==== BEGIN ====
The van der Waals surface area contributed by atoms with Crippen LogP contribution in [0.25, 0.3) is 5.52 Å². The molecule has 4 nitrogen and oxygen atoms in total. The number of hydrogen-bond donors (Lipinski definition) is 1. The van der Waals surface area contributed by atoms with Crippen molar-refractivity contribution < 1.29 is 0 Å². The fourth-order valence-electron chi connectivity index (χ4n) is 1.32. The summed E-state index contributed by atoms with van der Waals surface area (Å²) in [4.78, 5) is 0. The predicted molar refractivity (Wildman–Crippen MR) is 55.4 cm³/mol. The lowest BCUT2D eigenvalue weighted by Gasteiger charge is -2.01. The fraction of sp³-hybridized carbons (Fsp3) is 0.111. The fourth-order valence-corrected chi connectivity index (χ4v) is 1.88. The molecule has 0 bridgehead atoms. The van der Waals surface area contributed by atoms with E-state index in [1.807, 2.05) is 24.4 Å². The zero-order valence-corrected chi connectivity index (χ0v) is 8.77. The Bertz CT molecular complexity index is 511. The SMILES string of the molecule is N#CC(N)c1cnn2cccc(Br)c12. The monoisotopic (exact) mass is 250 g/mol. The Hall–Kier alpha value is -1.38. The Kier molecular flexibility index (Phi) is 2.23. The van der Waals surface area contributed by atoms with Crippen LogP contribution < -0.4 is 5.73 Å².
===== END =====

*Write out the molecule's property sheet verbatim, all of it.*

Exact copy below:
The van der Waals surface area contributed by atoms with Crippen LogP contribution in [0.25, 0.3) is 5.52 Å². The molecule has 4 nitrogen and oxygen atoms in total. The number of hydrogen-bond donors (Lipinski definition) is 1. The van der Waals surface area contributed by atoms with Crippen molar-refractivity contribution < 1.29 is 0 Å². The fourth-order valence-electron chi connectivity index (χ4n) is 1.32. The summed E-state index contributed by atoms with van der Waals surface area (Å²) in [4.78, 5) is 0. The predicted molar refractivity (Wildman–Crippen MR) is 55.4 cm³/mol. The lowest BCUT2D eigenvalue weighted by Gasteiger charge is -2.01. The fraction of sp³-hybridized carbons (Fsp3) is 0.111. The fourth-order valence-corrected chi connectivity index (χ4v) is 1.88. The molecule has 0 bridgehead atoms. The van der Waals surface area contributed by atoms with E-state index in [1.807, 2.05) is 24.4 Å². The zero-order valence-corrected chi connectivity index (χ0v) is 8.77. The Bertz CT molecular complexity index is 511. The SMILES string of the molecule is N#CC(N)c1cnn2cccc(Br)c12. The monoisotopic (exact) mass is 250 g/mol. The Hall–Kier alpha value is -1.38. The Kier molecular flexibility index (Phi) is 2.23. The van der Waals surface area contributed by atoms with Crippen LogP contribution < -0.4 is 5.73 Å².